ASL program launches at Walker High School, hopes to answer shortage of interpreters statewide

Walker High launches new pilot program seeking to teach kids American Sign Language

WALKER, LA (WAFB) - A sign language program has launched at Walker High School this year to offer a new prospective to students interested in learning American Sign Language (ASL). The class has everything you would expect, from the dry erase markers down to the backpacks scattered across the floor. As the kids settle into the classroom each day, they are not watching the clock tick by. Unlike most classrooms, there’s no talking, and the students are typically laser-focused on their teacher’s every gesture as they try to uncover their hidden meaning.

Katrina Laubouliere, a licensed interpreter, teaches the class and still cannot believe how quickly it has taken off and how invested the students are in learning. When they first introduced the concept, she says the response was overwhelming.

“We’ve definitely been shocked at the response,” said Laubouliere. “They announced the class and the class was immediately full, so we were at capacity at 33 kids.”

As the 33 kids take notes and explore this new language every day, not only are they earning their foreign language credit, but they’re also discovering a lot more about themselves.

“It’s really just changed my life and what I want to do with it,” said Sydni Seighman.

Sydni Seighman
Sydni Seighman (Source: WAFB)

Seighman, a sophomore at Walker High, says it’s an answer to that dreaded question of what she wants to do when she grows up.

“Before this, I thought I was going to be a vet like 100 percent down with it and going for it 100 percent, and then I came to this class and was like, wait a minute, that’s not what I want to do at all,” Seighman added.

Now, she wants to be a sign language interpreter, and for many students, the class is teaching them the basics and setting up that career goal as a real possibility.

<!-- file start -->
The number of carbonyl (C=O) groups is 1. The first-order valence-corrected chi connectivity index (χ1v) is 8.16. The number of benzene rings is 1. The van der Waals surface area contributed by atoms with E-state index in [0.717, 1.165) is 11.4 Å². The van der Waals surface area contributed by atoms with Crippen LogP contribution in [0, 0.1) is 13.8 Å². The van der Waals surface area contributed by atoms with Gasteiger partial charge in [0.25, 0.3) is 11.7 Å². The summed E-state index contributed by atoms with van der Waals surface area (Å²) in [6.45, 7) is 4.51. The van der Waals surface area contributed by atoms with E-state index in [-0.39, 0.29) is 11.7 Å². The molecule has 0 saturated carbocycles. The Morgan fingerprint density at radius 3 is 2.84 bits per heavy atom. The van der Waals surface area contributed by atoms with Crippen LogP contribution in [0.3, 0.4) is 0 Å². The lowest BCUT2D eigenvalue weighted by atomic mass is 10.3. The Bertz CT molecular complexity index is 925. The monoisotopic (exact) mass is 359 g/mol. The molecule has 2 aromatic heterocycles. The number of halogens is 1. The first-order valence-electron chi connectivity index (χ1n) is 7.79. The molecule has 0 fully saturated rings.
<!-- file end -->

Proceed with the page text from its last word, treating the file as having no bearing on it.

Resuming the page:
“I went from just knowing the alphabet to actually being able to have a conversation with somebody,” said Seighman. “We constantly don’t talk at all in class and it’s crazy how we can all understand what’s happening when we knew nothing before.”

The class allows students to partner up and practice their own conversations. Additionally, at least three times per week, a member of the deaf community comes in to truly put their skills to the test.

“Being able to just jump completely into it without having like a life vest to save us, it’s so cool being able to actually be completely submerged in all of it,” said Seighman.

“It’s hard work to become an interpreter and there’s a lot of things that go into it, but these kids are definitely on the right track,” Laubouliere added.

In 2020, the school plans to offer two more advanced courses to the ASL curriculum. The goal is to better prepare the students to get certified after graduation and hopefully fill the growing need for interpreters across Louisiana.

“Growing up as a child of deaf adults here in this community and recognizing the shortage of interpreters, we tried to really think about how can we help that problem and what can we do to improve the resources in our area?” said Laubouliere.

Katrina Laubouliere teaches the ASL class at Walker High
Katrina Laubouliere teaches the ASL class at Walker High

It’s a rare chance that Walker Principal Jason St. Pierre knew he had to bring to his students.

“Our kids are using what they learned immediately and they get to impact other people’s lives,” said St. Pierre.

As the class continues to take off, the school hopes they can serve as a model to spread the program to other schools across the state. Those involved admit it would be amazing to accomplish that goal, especially starting at Walker High.

“As much as we get it into schools and get kids doing relevant work and making a pipeline to a good paying job, that’s what our goal is here at Walker High,” said St. Pierre.

“I’m so proud of not only this program and the school giving us the opportunity to do this, but these kids are so fired up,” Laubouliere added.

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